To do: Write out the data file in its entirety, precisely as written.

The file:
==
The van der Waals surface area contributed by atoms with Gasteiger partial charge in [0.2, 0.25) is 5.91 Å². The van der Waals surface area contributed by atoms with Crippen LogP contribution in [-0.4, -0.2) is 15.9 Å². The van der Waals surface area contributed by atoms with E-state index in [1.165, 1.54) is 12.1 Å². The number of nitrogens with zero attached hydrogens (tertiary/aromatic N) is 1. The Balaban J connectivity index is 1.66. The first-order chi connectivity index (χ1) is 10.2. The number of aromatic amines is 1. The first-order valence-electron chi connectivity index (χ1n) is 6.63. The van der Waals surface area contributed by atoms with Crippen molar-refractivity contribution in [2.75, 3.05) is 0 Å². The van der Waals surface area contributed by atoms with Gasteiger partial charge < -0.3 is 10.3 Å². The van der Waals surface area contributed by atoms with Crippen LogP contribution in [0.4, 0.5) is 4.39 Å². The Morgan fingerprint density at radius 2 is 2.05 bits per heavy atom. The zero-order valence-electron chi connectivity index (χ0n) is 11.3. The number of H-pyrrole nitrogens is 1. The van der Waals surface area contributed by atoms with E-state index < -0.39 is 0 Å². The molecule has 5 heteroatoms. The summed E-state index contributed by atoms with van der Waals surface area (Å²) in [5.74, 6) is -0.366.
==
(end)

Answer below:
The van der Waals surface area contributed by atoms with Gasteiger partial charge in [0.2, 0.25) is 5.91 Å². The van der Waals surface area contributed by atoms with Crippen LogP contribution in [-0.4, -0.2) is 15.9 Å². The van der Waals surface area contributed by atoms with E-state index in [1.165, 1.54) is 12.1 Å². The number of nitrogens with zero attached hydrogens (tertiary/aromatic N) is 1. The Balaban J connectivity index is 1.66. The first-order chi connectivity index (χ1) is 10.2. The number of aromatic amines is 1. The first-order valence-electron chi connectivity index (χ1n) is 6.63. The van der Waals surface area contributed by atoms with Crippen molar-refractivity contribution in [2.75, 3.05) is 0 Å². The van der Waals surface area contributed by atoms with Gasteiger partial charge < -0.3 is 10.3 Å². The van der Waals surface area contributed by atoms with Crippen LogP contribution in [0.4, 0.5) is 4.39 Å². The Morgan fingerprint density at radius 2 is 2.05 bits per heavy atom. The zero-order valence-electron chi connectivity index (χ0n) is 11.3. The number of H-pyrrole nitrogens is 1. The van der Waals surface area contributed by atoms with E-state index < -0.39 is 0 Å². The molecule has 5 heteroatoms. The summed E-state index contributed by atoms with van der Waals surface area (Å²) in [5.74, 6) is -0.366.